During this time Hingham continued as a station of St. Mary's and St. John's in Quincy. At the beginning of 1850 a group called the Hingham Catholic Association announced a course of lectures on church history to be given by Father Rodden. The Know Nothing Movement was at its height during Fr. Rodden's pastorate, and it fell to his lot to calm parishioners with the outrageous anti-Catholic rumors which were circulated by members of that party in the community in which he served. During this time Mass services were held in the Town Hall. Despite a number of efforts, the people were not able to build a church. It appears also that Mass was occasionally said on Sunday at a home in the area known as the "Cove," owned by a family named Hickey, and probably located near the junction of North and Mill Streets. Prior to the building of St. Paul's, Mass was said regularly on Sunday in what was then the town hall, located on Main Street. A priest would come down from Quincy on Saturday, would hear confessions, and stay overnight in the homes of parishioners in order to say Mass on Sunday. One of the homes in which he stayed was the residence at 31 Cedar Street.

In due course Abington was detached from the Quincy parish and Hingham became part of it and then, on July 16, 1866, Weymouth was separated from Abington and became a parish which included all the adjoining coastal towns down to Scituate. The first pastor of this parish was Father John Hannigan, and he was succeeded by Father Hugh P. Smyth.

In Fr. Smyth's career as pastor from 1869 to 1883 he constructed eight new churches. Three months after he arrived in Weymouth his own church, St. Francis Xavier, burned down, and he relocated his new church in South Weymouth. Fr. Hannigan purchased the site of the church in Hingham on August 10, 1866, on which Fr. Smyth erected the earliest of his churches. St. Paul, as it was called, was dedicated by Bishop Williams on July 23, 1871.

The land on which St. Paul's church stands was a part of one of the original town grants of land made in 1635.A house built about 1652 (later, the Thaxter mansion, which remained on the site until 1866) was a fine old colonial house, with tapestried walls, broad tiled fireplaces, and decorated door panels. The house was sold in 1770 to Elisha Leavitt, a bitter Tory. In the house was a blind passage to which a secret door gave access. At one time during the Revolutionary War fellow Tories were concealed in the passageway, safely escaping a search by the Committee of Safety. On one occasion when a mob threatened to burn the house, Leavitt rolled out a barrel of rum in front of the house and the threatened violence was drowned in good cheer. The house was demolished in 1866 and the property, which was valuable for manufacturing purposes in the business center of Hingham, was also a convenient and easy distance to Boston both by rail and steamboat.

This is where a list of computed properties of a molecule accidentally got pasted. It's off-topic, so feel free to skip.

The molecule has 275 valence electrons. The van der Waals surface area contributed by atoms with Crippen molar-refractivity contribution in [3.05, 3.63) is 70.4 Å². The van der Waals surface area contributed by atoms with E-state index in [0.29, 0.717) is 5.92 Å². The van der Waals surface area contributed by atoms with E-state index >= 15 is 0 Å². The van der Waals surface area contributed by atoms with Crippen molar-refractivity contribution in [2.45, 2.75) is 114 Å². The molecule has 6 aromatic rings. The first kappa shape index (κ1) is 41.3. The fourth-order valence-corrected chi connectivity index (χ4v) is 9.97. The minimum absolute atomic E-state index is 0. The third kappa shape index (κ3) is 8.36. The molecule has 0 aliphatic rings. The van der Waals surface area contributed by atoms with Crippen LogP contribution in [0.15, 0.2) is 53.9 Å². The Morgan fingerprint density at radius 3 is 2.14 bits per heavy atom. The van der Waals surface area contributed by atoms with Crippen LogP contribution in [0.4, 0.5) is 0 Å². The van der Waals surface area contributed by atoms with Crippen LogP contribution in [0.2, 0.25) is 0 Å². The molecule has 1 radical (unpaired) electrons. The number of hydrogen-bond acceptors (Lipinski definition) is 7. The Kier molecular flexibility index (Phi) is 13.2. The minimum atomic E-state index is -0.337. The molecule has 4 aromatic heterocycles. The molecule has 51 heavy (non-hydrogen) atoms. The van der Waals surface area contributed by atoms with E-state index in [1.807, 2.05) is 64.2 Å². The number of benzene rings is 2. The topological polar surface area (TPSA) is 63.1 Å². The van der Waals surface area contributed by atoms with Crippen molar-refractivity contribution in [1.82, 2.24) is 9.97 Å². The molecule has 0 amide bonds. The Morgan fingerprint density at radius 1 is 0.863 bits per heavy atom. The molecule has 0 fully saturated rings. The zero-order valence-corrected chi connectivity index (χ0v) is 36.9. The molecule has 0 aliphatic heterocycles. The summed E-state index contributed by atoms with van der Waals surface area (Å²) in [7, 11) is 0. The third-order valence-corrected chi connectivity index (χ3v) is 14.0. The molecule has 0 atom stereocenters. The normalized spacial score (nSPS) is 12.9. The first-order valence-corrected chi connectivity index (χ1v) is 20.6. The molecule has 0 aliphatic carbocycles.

At long last the Society of Catholics of Hingham, already numbering 500 souls, had found a spiritual home and purchased the property for $1,500. The cornerstone was laid on June 12, 1870. From the archives of the Archdiocese of Boston comes this record of the dedication of the "new church in Hingham" on July 23, 1871:

"The Bishop said Mass at 8 a.m. in South Weymouth Church and at 10 1/2 blessed the new church in Hingham, St. Paul's. It is a beautiful wooden church with stone basement. It has cost about $20,000. It is built on the site of the oldest house in the town. A choir from St. James Church in Boston under the leadership of Mr. Geo. Lloyd gave very good music at the Mass, which was sung by Rev. S. A. Healy, Rector of the Cathedral. Rev. P. McKenna of Marlboro preached a well prepared sermon. The church was crowded by the Catholics of the town and by about four hundred who came from Boston for the ceremony. (P. Keely Architect), Rev. M. P. Smyth, Pastor, Rev. P. Leddy, Assistant"

Indeed, many of the four hundred who came from Boston arrived in Hingham on the steamer John Romer and returned to Boston that afternoon.

The Church of St. Paul was 111 feet in length and 57 feet in width, with a belfry tower 128 feet high. The interior was done in chestnut, capped with black walnut, and there were numerous stained glass windows donated by members of the parish. Patrick Keely was the same architect who designed Boston's magnificent Holy Cross Cathedral, and he endowed St. Paul's with that same Gothic majesty: impressive nave, soaring spire, stained glass windows, triparte front rising dramatically to the heights. In 1873, according to an account of the time, the most imposing structures at what was called Broad Bridge, besides St. Paul's, were the old Union Hotel and behind the church the four-story Burr Brown cord and tassel factory.

The Rev. Peter J. Leddy became the pastor on August 15, 1876 when St. Paul's became an independent parish, being separated from Weymouth. At this time the Hingham parish included Scituate, Hull, and Cohasset. St. Anthony's Church in Cohasset was built in 1875.

By 1879 St. Paul's Church needed extensive repairs. In addition, a fence was added on Fearing St. These repairs were costly for the time and, when Fr. Fagan arrived in Hingham as pastor in February of 1880 he found the debt to be about $11,000 on St. Paul's and $2,000 on St. Anthony's in Cohasset. There was income, too: $48 from the sale of a stereopticon, $2,137 from a fair.

But expenses continued also. An iron fence was put up at a cost of $275 and various payments were made to organists May Buttirner, Mary Barrett, and Hannah Welch. In 1885 Fr. Fagan, the Hingham pastor from 1880 to 1896, purchased land on Atlantic Avenue in Hull, and in 1890 opened St. Mary's of the Assumption, which was thereafter a mission church for the Catholics at the northern end of the peninsula. Services were held first at the town hall in 1894, and then at the Corinthian Yacht Club in 1896. Finally, Fr. Mulligan of St Paul's erected the church of St. Catherine which was dedicated by Bishop Brady on August 28, 1900. That year also marked the relocation of the rectory about 12 feet back from North Street.